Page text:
Extravagant "Exodus" Makes For Satisfying Spectacle
Swinging nauseatingly between cheese and self-seriousness, its first-act aim proves exceptionally wonky – half redundant Bible epic, half malfunctioning amusement park ride. Audiences are likely to reject its disharmonious performances, half-assed battle scenes, and 140-minute running time on sight. Understandable.
But also unfortunate, because the film’s eventual bright spots are of the retina-burning sort. Director Ridley Scott (“Alien,” “Gladiator”) uses the familiarity of the story to summon the kind of impossibly grounded spectacle that most special effects bonanzas neglect entirely. Although it takes far too long to gain any sort of momentum, it ultimately gets there on force alone, with star Christian Bale (“The Dark Knight”) beginning sleepily but reliably rising up to the grandiosity of the material.
Despite the aforementioned first act issues and a particularly uninspired ending, “Exodus” isn’t as stone-faced – or, alternatively, silly – as many of its historical epic brethren. It’s cut from a different cloth, one of respect for its source but not married to it. Its screenplay – credited to four writers – seems utterly unconcerned with budget or nuance, an increasingly rare combination in Hollywood’s current penny-pinching climate.
The story begins midstream, skipping over Moses’ adoptive past. Fully entrenched as a member of the royal Egyptian family, an adult Moses (Bale) commands troops along side his brother and king-in-waiting, Ramesses (Joel Edgerton, “Warrior”). When Moses is outed as a Hebrew and cast out into the desert, he’s called by God, portrayed here as a young boy. It’s an odd conceit, but suitably mysterious, setting in motion Moses’ quest to liberate the hundreds of thousands of Hebrew slaves under the brutal rule of his former family.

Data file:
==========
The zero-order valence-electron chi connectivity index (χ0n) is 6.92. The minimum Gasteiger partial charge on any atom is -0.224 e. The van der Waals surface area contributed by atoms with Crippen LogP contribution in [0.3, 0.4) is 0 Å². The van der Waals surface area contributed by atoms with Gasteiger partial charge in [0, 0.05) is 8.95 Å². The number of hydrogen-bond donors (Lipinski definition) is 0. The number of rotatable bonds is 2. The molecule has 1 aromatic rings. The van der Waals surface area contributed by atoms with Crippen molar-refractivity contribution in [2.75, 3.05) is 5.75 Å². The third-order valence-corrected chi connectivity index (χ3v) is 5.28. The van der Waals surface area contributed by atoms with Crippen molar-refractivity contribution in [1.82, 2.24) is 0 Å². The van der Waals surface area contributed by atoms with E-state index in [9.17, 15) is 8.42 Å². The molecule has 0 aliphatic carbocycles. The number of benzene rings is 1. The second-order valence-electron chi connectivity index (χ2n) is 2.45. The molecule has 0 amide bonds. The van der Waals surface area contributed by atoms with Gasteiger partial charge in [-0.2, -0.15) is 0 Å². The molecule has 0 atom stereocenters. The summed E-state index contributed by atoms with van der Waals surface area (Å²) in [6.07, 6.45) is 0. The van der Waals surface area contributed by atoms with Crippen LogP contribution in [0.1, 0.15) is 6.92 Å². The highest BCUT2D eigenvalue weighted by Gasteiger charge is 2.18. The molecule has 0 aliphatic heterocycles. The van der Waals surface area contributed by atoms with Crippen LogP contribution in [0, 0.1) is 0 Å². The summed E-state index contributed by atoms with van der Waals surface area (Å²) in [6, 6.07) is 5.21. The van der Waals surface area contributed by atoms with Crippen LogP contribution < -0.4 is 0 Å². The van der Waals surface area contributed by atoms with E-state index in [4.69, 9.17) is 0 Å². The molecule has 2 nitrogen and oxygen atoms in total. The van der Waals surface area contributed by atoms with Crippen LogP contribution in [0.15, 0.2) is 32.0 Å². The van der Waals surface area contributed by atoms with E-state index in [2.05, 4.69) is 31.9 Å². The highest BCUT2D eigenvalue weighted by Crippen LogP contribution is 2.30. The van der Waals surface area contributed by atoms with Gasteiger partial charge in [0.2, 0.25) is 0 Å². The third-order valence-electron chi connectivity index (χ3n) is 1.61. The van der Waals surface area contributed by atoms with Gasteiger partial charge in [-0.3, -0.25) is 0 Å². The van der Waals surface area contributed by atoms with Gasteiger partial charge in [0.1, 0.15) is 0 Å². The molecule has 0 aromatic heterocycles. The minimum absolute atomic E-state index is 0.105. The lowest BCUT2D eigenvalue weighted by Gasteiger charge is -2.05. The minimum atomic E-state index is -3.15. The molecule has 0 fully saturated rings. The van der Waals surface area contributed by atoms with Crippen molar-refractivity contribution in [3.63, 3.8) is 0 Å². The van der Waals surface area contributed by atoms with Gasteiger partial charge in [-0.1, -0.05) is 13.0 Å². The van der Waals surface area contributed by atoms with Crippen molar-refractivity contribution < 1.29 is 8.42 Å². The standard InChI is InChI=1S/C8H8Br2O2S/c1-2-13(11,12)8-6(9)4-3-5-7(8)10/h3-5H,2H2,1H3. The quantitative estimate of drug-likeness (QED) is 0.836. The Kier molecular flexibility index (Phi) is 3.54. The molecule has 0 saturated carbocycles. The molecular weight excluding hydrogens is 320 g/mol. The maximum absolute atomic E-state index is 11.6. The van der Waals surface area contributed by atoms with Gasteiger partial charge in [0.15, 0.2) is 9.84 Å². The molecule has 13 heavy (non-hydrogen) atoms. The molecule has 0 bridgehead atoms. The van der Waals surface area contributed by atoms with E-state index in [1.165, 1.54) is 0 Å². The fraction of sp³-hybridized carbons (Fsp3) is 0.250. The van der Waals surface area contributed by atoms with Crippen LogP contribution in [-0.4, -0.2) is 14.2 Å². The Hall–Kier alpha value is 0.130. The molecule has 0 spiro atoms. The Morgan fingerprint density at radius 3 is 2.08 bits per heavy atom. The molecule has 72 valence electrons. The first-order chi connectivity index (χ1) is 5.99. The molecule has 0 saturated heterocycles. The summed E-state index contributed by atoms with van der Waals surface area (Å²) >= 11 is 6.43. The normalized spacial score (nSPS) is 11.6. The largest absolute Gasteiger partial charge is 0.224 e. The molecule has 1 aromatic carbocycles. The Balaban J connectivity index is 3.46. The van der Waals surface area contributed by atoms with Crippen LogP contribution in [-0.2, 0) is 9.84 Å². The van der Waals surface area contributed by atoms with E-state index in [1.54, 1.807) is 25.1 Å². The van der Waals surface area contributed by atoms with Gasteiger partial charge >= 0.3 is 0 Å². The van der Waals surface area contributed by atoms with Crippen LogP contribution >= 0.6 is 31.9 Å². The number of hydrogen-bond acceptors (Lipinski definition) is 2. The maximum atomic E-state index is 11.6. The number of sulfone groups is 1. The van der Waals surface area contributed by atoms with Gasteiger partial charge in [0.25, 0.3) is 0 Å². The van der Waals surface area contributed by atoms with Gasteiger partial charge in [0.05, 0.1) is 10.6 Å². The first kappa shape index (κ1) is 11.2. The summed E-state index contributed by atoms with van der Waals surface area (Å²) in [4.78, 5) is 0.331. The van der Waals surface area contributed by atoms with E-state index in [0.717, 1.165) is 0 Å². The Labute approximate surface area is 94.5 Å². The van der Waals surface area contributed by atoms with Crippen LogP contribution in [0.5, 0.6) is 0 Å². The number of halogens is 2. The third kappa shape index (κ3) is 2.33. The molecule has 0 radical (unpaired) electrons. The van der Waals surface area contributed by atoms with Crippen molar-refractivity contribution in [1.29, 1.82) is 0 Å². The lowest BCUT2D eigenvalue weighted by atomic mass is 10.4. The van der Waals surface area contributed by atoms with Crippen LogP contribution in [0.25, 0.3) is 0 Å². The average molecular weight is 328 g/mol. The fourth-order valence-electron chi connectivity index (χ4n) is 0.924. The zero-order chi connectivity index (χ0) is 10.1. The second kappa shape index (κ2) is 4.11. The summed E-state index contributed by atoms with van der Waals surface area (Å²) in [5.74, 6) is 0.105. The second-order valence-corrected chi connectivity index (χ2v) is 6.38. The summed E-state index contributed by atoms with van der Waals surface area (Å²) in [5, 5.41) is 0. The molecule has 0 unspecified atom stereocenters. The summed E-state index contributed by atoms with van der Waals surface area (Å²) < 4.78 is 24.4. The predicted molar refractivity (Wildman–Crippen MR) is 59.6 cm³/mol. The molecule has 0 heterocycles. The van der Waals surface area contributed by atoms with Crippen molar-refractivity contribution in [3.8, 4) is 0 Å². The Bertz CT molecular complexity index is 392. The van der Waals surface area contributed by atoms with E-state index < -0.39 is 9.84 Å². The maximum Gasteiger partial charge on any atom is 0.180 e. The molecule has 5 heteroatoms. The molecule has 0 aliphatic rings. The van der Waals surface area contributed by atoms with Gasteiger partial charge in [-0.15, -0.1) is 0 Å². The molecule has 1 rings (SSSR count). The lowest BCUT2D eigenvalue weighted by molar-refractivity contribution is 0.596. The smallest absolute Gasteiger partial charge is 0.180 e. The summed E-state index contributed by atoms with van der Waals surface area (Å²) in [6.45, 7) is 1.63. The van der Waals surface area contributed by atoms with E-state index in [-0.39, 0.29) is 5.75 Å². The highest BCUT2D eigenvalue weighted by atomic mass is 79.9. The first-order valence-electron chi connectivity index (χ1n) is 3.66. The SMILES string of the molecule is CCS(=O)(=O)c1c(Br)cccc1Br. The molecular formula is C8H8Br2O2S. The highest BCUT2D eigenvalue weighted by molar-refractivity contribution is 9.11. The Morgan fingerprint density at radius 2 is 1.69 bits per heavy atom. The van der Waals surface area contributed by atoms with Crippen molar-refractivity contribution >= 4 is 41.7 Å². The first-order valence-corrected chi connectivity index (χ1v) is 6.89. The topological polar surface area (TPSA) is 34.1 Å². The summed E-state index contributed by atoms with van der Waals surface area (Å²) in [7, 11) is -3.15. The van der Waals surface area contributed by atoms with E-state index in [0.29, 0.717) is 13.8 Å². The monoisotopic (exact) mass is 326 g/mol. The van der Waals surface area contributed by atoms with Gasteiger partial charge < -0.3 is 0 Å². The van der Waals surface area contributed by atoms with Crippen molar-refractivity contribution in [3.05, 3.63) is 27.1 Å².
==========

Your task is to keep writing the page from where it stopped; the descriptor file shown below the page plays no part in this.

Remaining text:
With the death of King Seti (a remarkably miscast John Turturro), Ramsses has ascended to the throne and Moses’ pleas for freedom inevitably fall deaf on his ears. Enter the plagues, one of the Bible’s most well known passages, brought to life here as vividly as ever before. It’s a fantastically horrifying sequence, with Scott and his screenwriters attempting to give each plague a logical (or pseudo-logical) explanation. Reading the text is one thing, seeing it so graphically depicted is another. The end result is likely to reframe the tale for believers and non-believers alike.
The elephant in the room – a mostly white cast playing ancient Egyptians – will put some off the experience, a problem exacerbated by a procession of uneven accents. It’s a valid complaint, but a hopeless one. Big budget spectacles typically require movie stars, which the movie provides en masse – to varying levels of success.
While Bale is good, the typically low-key Edgerton is wholly out of his element as the flamboyant Ramsses and the film is better when he’s off screen. The same can be said of Sigourney Weaver in her limited screen time as Queen Tuya. Alternatively, Ben Kingsley (“Ghandi”) and Aaron Paul (AMC’s “Breaking Bad”) lend a quiet stateliness to their parts as slaves and accomplices to Moses, melding nicely with Bale’s simmering intensity.
But no one should RSVP to “Exodus: Gods And Kings” for the performances. The visuals are the only reason to check in, and while occasionally undone by goofy-looking CGI and confusing geography – the Red Sea sequence is nothing short of batty – the creative team has made sure their $140 million budget is all on screen. While “Exodus” may require Moses-like patience, it’s likely to reward the faithful.
Rating: ★★★ out of ★★★★★ (Okay)
Release Date: December 12, 2014
Studio: 20th Century Fox
Director: Ridley Scott
Screenwriter: Jeffrey Caine, Bill Collage, Adam Cooper, Steve Zaillian
Starring: Christian Bale, Joel Edgerton, Ben Kingsley, Aaron Paul, John Turturro, Sigourney Weaver
MPAA Rating: PG-13 (for violence including battle sequences and intense images)